Posts Tagged ‘birth psychology’

Compassionate care and marketing: things I love and hate

March 2, 2015

mia brochure photoArrgghhh!  I’m having a bit of a crisis with telling others what I do.  It’s called marketing and I absolutely hate marketing.  I’m stuck on the part about  “how do I actually get people to GET what my workshops are about, before they’ve come along to EXPERIENCE what they are about?”

People come back a lot to my workshops. But why do they come back? I don’t actually know, and any good marketing consultant will tell me I need to know that.  Okay, how do I go about that? I do feedback forms.  They tell me that people “loved it”, found it “inspiring” and “really useful”.  But I’m still left not really knowing.  It’s sometimes the same in therapy. People change and turn their lives around, but I’m left thinking “which bit actually made the difference?”

And the answer is in the question. It’s not one bit that does it.  It’s the package.  I use hypnosis in my work, and that means that I focus on how people feel more than what they know.  So, my workshops aren’t so much about what facts you learn.  You can learn facts by getting on your computer.  (And then, when you’ve got off your computer, if you’re anything like me, you can promptly forget them again).  I’ll give you an example of what I mean.  I heard a talk by the wonderful Sheila Kitzinger a few years ago.  She had me completely entranced.  She moved me.  But when it came to tweeting some parts of what she had said, I couldn’t remember a thing that she actually said!  She had immediately put me in a state of hypnosis with her storytelling (she didn’t know she was doing this to her whole audience, or rather, she may not have labelled it as “hypnosis”).  I came away feeling powerful, excited, enthused and motivated to change maternity for the better. Hypnosis works at a deeper level than your cognitive, rational mind. It transforms how you feel.

So, in my workshops, we integrate the facts bit. If it’s about compassion, I give you the science and physiology behind compassionate caring. I give you a working definition of compassion.  I tell you that there is a very important difference between compassion and empathy, and that you need to know the difference to protect yourself from burnout. But I also work at the emotional level.  The workshop is designed to enhance your motivation and excitement.   You leave feeling that you are an amazing midwife already, and the course helps unlock that potential even more.  I leave you wanting to get back to work, and be excited about your next appointment.  It also translates to home life, not just work.  I leave you wanting to go home and cuddle your children or your dog.  I leave you feeling encouraged.  Not just because it feels nice to feel great, but because research shows us that it makes you a more compassionate midwife.  Win-win.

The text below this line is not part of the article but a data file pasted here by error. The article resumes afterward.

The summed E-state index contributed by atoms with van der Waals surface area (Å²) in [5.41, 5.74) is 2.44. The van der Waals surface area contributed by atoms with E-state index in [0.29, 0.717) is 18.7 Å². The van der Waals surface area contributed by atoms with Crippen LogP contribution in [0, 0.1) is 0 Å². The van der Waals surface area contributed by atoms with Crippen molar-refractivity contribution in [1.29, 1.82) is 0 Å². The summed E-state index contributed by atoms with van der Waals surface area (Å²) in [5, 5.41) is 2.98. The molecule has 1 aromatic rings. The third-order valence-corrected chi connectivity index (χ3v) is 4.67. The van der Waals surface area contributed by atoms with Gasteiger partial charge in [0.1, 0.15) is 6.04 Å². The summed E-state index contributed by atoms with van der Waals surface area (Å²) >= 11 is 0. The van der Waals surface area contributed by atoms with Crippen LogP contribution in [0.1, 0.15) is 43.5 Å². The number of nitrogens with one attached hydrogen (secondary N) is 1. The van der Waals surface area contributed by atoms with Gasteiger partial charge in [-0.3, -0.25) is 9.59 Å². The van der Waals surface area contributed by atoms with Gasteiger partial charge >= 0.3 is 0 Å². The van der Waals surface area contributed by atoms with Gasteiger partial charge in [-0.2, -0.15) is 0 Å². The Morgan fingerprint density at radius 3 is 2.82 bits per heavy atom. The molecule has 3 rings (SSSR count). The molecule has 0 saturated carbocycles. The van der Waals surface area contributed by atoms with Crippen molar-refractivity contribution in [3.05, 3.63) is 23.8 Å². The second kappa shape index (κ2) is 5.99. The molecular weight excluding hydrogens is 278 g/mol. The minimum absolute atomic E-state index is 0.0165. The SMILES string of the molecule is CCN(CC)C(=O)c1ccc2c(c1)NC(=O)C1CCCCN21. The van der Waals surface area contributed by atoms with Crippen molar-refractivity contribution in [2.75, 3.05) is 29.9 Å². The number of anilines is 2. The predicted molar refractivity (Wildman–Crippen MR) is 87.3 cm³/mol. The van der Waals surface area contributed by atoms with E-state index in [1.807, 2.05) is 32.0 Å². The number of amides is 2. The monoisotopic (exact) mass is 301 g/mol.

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Why Giving Birth is not like running a marathon, part one.

July 1, 2014

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When I was pregnant with my first baby, I knew I wanted a natural, drug free birth.  I had heard that giving birth hurts, and that it is hard work, so I prepared for my birth like I was preparing for battle.  I thought I needed to tough it out, be strong, brave, and prepared.  During my labour, I fought hard.  I puffed and fought my way through this thing that I had prepared for as if it would be an “ordeal”.  And it was.

I had kind of taken on board the idea that I often hear people still talk about 15 years later – that giving birth is a bit like running a marathon.  People say “you wouldn’t run a marathon without preparing properly would you?”  A marathon is hard work for your body, and you need to look after it.  People think it is the same for birth. You need to prepare for birth, train your mind and body, be strong, resilient and tough.

But I disagree.  Not only do I think it’s a bad analogy, but I think we are treading on dangerous ground. Let me explain. If we say that birth is like running a marathon, we are suggesting that you can “tough it out” and that you can push your body further than it actually wants to go.  We are suggesting that you can “fail” and that if you do “fail”, it’s because you did something wrong – you weren’t prepared enough, or strong enough.  You just didn’t cut it somehow. There is one thing that I have been thinking about for a long time, and that is: why do women feel like they have “failed” if they end up with intervention?  And what have they “failed” at?  Being a woman?  Toughing it out?  Preparing properly?  When things go wrong, and intervention happens, the marathon analogy puts the blame on the woman herself.  I’ve worked with enough women to know that this feeling of failure is so damaging, it runs very deep, and it can be devastating.   It is bad enough that she is grieving for the loss of her lovely oxytocin fuelled satisfying and fulfilling birth.  To then feel that you were some-how responsible is and unhelpful and unjust double whammy.

As well as being at risk of placing the blame for intervention at the woman’s feet, the marathon analogy is also a poor analogy for birth.  Giving birth is not like running a marathon.  It is more like recovering from flu.  Yes, you heard me correctly.  The process of giving birth is analogous to the process of recovering from flu.  How might that be?  Comments welcome below.  Part 2 of this blog, “why giving birth is like recovering from flu” will follow, but I’d love to hear your comments first. 

ImageMia Scotland, http://www.yourbirthright.co.uk.